Would cutting tuition fees help poorer graduates?
The claim: Cutting tuition fees for university students without changing anything else would make the system less progressive.
Reality Check verdict: If no other parts of the system were changed, a simple cut in tuition fees would not help those lower-income graduates who would not repay their loans within 30 years and would help higher-income graduates who would repay them.
Former Conservative education secretary Nicky Morgan said on BBC Radio 4 that a blanket cut in tuition fees would make the system less progressive.
A progressive system is one in which people pay more the richer they get. A system in which everybody pays the same regardless of their income or wealth would be described as regressive, because poorer people would pay a higher proportion of their income than richer ones.
Under the current system, graduates have to pay 9% of their taxable pay above a certain level (£21,000 a year at the moment, rising to £25,000 later this year) in loan repayments.
University tuition fees are a maximum of £9,250 a year in England; loans are also available to pay living costs and interest is charged on both.
You make the repayments for 30 years from the April after you finish or leave your course, at which point any remaining debt is written off.
So, if you go through that 30-year period without ever earning more than £25,000 in a year then you will never repay any of your loans and a cut in fees will make no difference to the amount you end up paying.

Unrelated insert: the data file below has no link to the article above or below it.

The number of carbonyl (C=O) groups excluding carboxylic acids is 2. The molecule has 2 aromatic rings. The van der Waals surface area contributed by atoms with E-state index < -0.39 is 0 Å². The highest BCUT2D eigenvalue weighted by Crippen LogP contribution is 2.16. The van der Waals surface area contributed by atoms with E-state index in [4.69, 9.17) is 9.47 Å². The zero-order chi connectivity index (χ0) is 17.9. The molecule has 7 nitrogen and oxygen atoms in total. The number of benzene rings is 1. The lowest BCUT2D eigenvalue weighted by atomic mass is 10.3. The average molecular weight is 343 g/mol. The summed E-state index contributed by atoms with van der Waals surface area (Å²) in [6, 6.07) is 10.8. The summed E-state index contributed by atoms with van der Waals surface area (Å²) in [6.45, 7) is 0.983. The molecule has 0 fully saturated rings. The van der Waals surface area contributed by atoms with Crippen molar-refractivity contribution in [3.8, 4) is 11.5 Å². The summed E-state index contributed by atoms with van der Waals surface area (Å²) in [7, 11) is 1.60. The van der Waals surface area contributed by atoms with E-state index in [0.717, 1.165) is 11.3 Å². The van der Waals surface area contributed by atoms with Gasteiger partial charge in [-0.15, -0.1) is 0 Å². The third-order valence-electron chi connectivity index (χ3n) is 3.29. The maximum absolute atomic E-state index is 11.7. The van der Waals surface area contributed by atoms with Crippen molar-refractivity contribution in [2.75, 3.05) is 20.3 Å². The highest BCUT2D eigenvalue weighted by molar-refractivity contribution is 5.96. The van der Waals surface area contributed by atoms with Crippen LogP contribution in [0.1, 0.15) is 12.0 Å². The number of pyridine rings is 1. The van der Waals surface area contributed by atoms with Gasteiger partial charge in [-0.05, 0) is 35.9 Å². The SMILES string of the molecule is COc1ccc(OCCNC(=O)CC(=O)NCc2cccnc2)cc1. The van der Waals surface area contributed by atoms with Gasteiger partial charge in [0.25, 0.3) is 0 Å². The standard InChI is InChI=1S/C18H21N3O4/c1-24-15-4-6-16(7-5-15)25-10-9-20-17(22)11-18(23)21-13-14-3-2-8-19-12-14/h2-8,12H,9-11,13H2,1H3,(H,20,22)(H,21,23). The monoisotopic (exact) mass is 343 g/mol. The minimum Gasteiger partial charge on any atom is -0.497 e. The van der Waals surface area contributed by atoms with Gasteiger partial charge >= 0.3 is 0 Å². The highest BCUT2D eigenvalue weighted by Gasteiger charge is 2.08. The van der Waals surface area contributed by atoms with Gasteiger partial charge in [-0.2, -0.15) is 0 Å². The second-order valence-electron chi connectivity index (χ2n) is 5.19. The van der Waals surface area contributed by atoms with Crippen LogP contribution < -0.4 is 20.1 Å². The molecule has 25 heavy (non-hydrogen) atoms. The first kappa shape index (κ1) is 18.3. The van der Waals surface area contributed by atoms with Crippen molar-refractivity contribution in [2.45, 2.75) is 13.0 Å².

The Institute for Fiscal Studies estimates that 83% of graduates will not have paid off their loans in full by the end of the 30 years.
Consider how a cut in fees would affect three groups of graduates - those who would never have paid off their loans within 30 years, those who would always have paid them off within 30 years and those who would only be able to pay within 30 years following a cut in fees.
There will be no change for the people in the first group, which contains the poorest graduates - they will still pay 9% of their income over £21,000 or £25,000 for 30 years.
The second group and third groups - the higher-earning graduates - would benefit because they get to stop paying sooner.
If the lowest-earning graduates are the only ones who do not benefit then you cannot call the change progressive.
Now, all this assumes that nothing else about the system changes - clearly there are systems that would be able to cut fees in a progressive way.
It's also important to bear in mind that there are psychological factors involved, so people might be unwilling to become £50,000 in debt even if the system means they are unlikely to have to pay it all off.
It should be said that applications to university, even among the poorest students, have continued rising despite rising tuition fees.
In Scotland, there are no fees for Scottish students. In Northern Ireland, fees are up to £4,030 a year. In Wales, fees are up to £9,000, but there are plans for higher levels of maintenance support.